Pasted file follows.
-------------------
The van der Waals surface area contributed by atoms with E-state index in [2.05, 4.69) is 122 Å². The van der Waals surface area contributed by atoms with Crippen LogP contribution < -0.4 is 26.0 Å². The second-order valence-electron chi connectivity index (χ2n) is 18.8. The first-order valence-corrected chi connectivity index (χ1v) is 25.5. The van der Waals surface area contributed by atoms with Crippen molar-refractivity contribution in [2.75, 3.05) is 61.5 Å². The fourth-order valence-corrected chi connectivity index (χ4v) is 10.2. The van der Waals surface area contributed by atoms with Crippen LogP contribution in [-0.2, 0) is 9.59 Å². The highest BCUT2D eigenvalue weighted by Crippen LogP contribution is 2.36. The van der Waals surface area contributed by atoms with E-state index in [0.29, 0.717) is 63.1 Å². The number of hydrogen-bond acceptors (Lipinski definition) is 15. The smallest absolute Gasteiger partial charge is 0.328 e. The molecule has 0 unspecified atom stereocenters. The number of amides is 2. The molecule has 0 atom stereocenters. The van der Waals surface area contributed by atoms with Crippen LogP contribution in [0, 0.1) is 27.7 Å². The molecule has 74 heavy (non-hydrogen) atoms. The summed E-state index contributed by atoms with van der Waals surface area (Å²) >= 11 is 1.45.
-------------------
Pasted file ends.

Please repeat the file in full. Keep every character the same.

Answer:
The van der Waals surface area contributed by atoms with E-state index in [2.05, 4.69) is 122 Å². The van der Waals surface area contributed by atoms with Crippen LogP contribution < -0.4 is 26.0 Å². The second-order valence-electron chi connectivity index (χ2n) is 18.8. The first-order valence-corrected chi connectivity index (χ1v) is 25.5. The van der Waals surface area contributed by atoms with Crippen molar-refractivity contribution in [2.75, 3.05) is 61.5 Å². The fourth-order valence-corrected chi connectivity index (χ4v) is 10.2. The van der Waals surface area contributed by atoms with Crippen LogP contribution in [-0.2, 0) is 9.59 Å². The highest BCUT2D eigenvalue weighted by Crippen LogP contribution is 2.36. The van der Waals surface area contributed by atoms with E-state index in [0.29, 0.717) is 63.1 Å². The number of hydrogen-bond acceptors (Lipinski definition) is 15. The smallest absolute Gasteiger partial charge is 0.328 e. The molecule has 0 unspecified atom stereocenters. The number of amides is 2. The molecule has 0 atom stereocenters. The van der Waals surface area contributed by atoms with Crippen LogP contribution in [0, 0.1) is 27.7 Å². The molecule has 74 heavy (non-hydrogen) atoms. The summed E-state index contributed by atoms with van der Waals surface area (Å²) >= 11 is 1.45.